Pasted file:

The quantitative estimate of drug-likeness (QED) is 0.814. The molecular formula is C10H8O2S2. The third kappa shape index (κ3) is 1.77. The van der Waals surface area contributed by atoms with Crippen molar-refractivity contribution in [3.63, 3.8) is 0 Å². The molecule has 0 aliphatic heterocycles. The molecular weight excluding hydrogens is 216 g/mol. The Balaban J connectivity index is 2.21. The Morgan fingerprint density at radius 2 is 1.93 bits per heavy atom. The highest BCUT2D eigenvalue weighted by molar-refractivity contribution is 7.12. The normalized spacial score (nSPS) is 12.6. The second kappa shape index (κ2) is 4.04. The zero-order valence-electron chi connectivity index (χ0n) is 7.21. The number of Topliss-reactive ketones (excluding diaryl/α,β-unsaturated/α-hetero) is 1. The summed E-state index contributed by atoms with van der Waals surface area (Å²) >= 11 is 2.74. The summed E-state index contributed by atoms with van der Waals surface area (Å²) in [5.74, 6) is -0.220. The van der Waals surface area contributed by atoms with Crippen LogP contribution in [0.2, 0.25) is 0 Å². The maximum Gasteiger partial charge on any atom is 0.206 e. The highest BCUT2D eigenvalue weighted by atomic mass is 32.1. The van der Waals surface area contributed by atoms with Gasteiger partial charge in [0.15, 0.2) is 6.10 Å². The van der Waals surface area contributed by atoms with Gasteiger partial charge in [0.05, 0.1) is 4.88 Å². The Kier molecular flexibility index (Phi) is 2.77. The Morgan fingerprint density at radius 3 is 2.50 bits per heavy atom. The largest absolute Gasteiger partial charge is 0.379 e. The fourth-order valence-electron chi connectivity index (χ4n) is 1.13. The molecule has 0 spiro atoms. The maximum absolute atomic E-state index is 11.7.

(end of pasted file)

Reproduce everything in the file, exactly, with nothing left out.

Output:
The quantitative estimate of drug-likeness (QED) is 0.814. The molecular formula is C10H8O2S2. The third kappa shape index (κ3) is 1.77. The van der Waals surface area contributed by atoms with Crippen molar-refractivity contribution in [3.63, 3.8) is 0 Å². The molecule has 0 aliphatic heterocycles. The molecular weight excluding hydrogens is 216 g/mol. The Balaban J connectivity index is 2.21. The Morgan fingerprint density at radius 2 is 1.93 bits per heavy atom. The highest BCUT2D eigenvalue weighted by molar-refractivity contribution is 7.12. The normalized spacial score (nSPS) is 12.6. The second kappa shape index (κ2) is 4.04. The zero-order valence-electron chi connectivity index (χ0n) is 7.21. The number of Topliss-reactive ketones (excluding diaryl/α,β-unsaturated/α-hetero) is 1. The summed E-state index contributed by atoms with van der Waals surface area (Å²) >= 11 is 2.74. The summed E-state index contributed by atoms with van der Waals surface area (Å²) in [5.74, 6) is -0.220. The van der Waals surface area contributed by atoms with Crippen LogP contribution in [0.2, 0.25) is 0 Å². The maximum Gasteiger partial charge on any atom is 0.206 e. The highest BCUT2D eigenvalue weighted by atomic mass is 32.1. The van der Waals surface area contributed by atoms with Gasteiger partial charge in [0.15, 0.2) is 6.10 Å². The van der Waals surface area contributed by atoms with Gasteiger partial charge in [0.05, 0.1) is 4.88 Å². The Kier molecular flexibility index (Phi) is 2.77. The Morgan fingerprint density at radius 3 is 2.50 bits per heavy atom. The largest absolute Gasteiger partial charge is 0.379 e. The fourth-order valence-electron chi connectivity index (χ4n) is 1.13. The molecule has 0 spiro atoms. The maximum absolute atomic E-state index is 11.7.